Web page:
#BookReview The Death of Remembrance (DCI Daley 10) by Denzil Meyrick

The Death of RemembranceAbout the Book

It’s 1983, and a beat constable walks away from a bar where he knows a crime is about to be committed. In the present, an old fisherman is found dead by the shoreline and a stranger with a mission moves into a shabby Kinloch flat.

Meanwhile, DCI Jim Daley is trying to help Brian Scott stay sober, and the good people of Kinloch are still mourning the death of one of their own. As past and present collide, Daley finds himself face to face with old friends and foes. Memories can only last as long as those who keep them, and ghosts will not be silenced.

Format: Paperback (400 pages)   Publisher: Polygon
Publication date: 2nd June 2022 Genre: Crime, Thriller

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My Review

The publication of The Death of Remembrance marks a triple celebration: ten years since DCI Daley made his first appearance (in Whisky from Small Glasses), reaching the milestone of one million copies of the series sold worldwide, and the news that DCI Daley will be coming to the TV screen in a drama series starring Game of Thrones actor, Rory McCann.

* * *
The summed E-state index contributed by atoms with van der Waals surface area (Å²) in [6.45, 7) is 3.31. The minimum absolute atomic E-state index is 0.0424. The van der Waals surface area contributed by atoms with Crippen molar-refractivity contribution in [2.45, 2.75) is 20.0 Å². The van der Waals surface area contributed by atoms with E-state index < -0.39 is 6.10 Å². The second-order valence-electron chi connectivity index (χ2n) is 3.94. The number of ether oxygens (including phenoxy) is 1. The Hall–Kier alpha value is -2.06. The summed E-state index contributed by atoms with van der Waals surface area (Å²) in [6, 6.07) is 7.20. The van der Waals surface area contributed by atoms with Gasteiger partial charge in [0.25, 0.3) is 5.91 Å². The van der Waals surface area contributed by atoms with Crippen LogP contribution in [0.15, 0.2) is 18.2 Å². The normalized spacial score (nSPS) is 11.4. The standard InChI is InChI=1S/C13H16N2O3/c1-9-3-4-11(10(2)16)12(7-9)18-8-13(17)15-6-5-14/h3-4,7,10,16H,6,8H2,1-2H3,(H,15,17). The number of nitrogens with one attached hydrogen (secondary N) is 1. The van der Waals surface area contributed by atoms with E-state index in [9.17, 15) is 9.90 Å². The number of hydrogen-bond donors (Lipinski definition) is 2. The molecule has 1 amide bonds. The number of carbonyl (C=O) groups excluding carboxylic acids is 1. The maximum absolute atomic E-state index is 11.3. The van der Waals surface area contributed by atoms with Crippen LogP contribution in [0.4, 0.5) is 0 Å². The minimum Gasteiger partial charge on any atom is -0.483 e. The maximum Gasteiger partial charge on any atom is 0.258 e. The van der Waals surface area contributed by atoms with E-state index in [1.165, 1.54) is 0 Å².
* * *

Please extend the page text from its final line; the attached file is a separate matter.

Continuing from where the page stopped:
The Death of Remembrance is the tenth in the DCI Daley series and although I haven’t read any of the previous books, it turned out to be a perfect introduction to DCI Daley and his right-hand man, DS Brian Scott, as the book delves into their past alongside a contemporary storyline.  There are also brief references to events in previous books.

Daley and Scott have a close but occasionally turbulent relationship. They are both ‘old school’ detectives. At one point Scott remarks to Daley, ‘Face it. Me and you – we’re relics’. And both have struggled with alcohol problems. Scott still is struggling, much to the exasperation of his wife, Ella, and to Daley who is running out of options for saving Brian from the consequences of his actions, actions which may threaten his career. Daley’s problems are closer to home. His marriage to Liz is under strain, the demands of his job means he spends too little time with his family and his lifestyle – long hours and junk food – is taking a toll on his health.  The depth of characterisation is part of what made The Death of Remembrance such a compelling read for me. I also absolutely loved Hamish, the old fisherman whose instincts shouldn’t be ignored.